Obama delivers veiled rebuke to Trump in Mandela address
In his highest profile speech since leaving office, former U.S. President Barack Obama on Tuesday denounced the policies of President Donald Trump without mentioning his name, taking aim at the “politics of fear, resentment, retrenchment,” and decrying leaders who are caught lying and “just double down and lie some more.”
Obama was cheered by thousands in Johannesburg’s Wanderers Stadium as he marked the centenary of Nelson Mandela’s birth by urging respect for human rights, the free press and other values he said were under threat.
He rallied people to keep alive the ideals that the anti-apartheid activist worked for as the first black president of South Africa, including democracy, diversity, gender equality and tolerance.
Obama opened by calling today’s times “strange and uncertain,” adding that “each day’s news cycle is bringing more head-spinning and disturbing headlines.”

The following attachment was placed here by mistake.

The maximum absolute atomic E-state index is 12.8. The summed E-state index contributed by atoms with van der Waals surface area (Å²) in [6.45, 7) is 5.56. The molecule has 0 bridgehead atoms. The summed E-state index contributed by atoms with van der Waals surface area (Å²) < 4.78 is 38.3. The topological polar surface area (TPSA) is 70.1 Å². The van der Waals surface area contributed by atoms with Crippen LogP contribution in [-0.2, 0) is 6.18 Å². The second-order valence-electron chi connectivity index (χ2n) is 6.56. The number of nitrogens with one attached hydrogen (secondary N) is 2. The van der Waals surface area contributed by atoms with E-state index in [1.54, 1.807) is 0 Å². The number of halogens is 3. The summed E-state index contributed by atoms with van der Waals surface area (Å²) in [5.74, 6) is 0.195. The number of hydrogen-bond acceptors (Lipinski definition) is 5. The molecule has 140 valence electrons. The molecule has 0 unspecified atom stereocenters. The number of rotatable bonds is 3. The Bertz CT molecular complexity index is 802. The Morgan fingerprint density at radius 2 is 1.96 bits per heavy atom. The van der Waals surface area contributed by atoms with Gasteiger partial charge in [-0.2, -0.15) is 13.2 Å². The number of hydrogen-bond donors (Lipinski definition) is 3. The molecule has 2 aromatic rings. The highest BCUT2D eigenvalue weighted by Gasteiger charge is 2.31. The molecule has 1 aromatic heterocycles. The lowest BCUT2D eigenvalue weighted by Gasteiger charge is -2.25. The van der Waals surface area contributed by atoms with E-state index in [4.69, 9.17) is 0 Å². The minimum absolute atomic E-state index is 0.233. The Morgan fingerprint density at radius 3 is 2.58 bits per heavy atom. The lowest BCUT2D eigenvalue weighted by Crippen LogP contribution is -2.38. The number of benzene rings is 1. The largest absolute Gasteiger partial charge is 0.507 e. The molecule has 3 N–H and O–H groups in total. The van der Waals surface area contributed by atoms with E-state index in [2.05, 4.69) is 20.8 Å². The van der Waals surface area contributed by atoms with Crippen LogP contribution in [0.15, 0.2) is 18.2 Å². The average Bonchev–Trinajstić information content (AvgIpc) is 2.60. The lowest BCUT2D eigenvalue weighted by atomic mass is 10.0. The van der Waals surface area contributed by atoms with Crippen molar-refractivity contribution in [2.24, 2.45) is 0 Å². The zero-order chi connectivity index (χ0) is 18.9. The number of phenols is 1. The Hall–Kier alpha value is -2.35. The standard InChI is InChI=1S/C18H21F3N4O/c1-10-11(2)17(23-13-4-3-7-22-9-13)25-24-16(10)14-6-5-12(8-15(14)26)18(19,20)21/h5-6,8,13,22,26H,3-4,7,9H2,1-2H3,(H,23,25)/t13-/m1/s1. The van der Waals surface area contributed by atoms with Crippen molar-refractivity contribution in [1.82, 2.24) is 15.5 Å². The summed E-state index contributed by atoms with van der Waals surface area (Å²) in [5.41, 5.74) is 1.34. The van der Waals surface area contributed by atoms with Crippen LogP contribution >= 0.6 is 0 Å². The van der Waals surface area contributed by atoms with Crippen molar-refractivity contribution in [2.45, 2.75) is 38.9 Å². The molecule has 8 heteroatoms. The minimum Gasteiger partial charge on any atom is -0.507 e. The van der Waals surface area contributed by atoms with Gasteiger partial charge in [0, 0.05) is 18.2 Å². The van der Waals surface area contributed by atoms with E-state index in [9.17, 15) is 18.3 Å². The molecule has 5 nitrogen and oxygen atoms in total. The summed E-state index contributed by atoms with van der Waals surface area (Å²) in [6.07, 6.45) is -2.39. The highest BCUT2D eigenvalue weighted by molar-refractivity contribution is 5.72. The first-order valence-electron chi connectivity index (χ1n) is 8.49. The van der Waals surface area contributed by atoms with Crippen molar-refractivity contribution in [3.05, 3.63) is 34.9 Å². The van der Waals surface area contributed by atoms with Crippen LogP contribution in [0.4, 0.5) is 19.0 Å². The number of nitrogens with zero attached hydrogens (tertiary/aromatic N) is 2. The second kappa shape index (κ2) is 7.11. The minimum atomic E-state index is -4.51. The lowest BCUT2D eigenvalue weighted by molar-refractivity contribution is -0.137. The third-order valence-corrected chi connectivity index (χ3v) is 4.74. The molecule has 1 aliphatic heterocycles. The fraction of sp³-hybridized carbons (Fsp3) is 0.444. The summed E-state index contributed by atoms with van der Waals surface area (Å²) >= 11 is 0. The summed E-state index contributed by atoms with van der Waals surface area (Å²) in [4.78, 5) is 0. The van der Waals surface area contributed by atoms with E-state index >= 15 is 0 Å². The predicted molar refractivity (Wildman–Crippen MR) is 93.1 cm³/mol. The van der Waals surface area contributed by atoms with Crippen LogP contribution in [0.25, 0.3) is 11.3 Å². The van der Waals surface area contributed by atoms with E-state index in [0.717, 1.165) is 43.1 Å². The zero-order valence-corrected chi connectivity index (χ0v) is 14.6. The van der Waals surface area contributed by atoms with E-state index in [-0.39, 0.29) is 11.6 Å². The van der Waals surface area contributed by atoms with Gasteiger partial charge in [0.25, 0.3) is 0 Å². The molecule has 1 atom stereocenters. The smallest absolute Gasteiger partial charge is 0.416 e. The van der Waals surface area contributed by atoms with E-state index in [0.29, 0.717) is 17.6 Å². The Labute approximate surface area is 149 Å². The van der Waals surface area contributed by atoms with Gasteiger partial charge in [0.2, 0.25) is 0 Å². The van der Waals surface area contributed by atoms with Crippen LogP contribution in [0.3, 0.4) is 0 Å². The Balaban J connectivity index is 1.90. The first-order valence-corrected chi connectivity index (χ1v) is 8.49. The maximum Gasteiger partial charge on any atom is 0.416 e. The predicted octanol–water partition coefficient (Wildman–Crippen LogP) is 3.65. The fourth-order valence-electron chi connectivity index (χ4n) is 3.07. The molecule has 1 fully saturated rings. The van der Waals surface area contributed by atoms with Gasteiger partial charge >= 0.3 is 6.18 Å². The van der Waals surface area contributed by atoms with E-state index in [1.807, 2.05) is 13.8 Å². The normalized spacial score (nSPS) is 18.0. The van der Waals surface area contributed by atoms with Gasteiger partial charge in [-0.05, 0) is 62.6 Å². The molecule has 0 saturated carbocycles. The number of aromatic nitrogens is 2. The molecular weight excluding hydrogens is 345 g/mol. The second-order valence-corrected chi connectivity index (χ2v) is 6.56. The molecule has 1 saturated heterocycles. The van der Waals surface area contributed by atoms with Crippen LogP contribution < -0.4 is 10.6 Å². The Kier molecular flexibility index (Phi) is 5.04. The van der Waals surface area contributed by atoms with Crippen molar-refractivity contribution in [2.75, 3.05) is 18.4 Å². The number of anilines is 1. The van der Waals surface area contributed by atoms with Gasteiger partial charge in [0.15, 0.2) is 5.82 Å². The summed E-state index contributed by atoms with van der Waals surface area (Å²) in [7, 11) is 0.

“We see much of the world threatening to return to a more dangerous, more brutal, way of doing business,” he said.
A day after Trump met in Helsinki with Russian President Vladimir Putin, Obama criticized “strongman politics.”
The “politics of fear, resentment, retrenchment” are on the move “at a pace unimaginable just a few years ago,” Obama added.
“Those in power seek to undermine every institution ... that gives democracy meaning,” he said.
The first black president of the United States spoke up for equality in all forms, adding: “I would have thought we had figured that out by now.”
Obama reminded the crowd “we’ve been through darker times. We’ve been through lower valleys.”
He closed with a call to action: “I say if people can learn to hate, they can be taught to love.”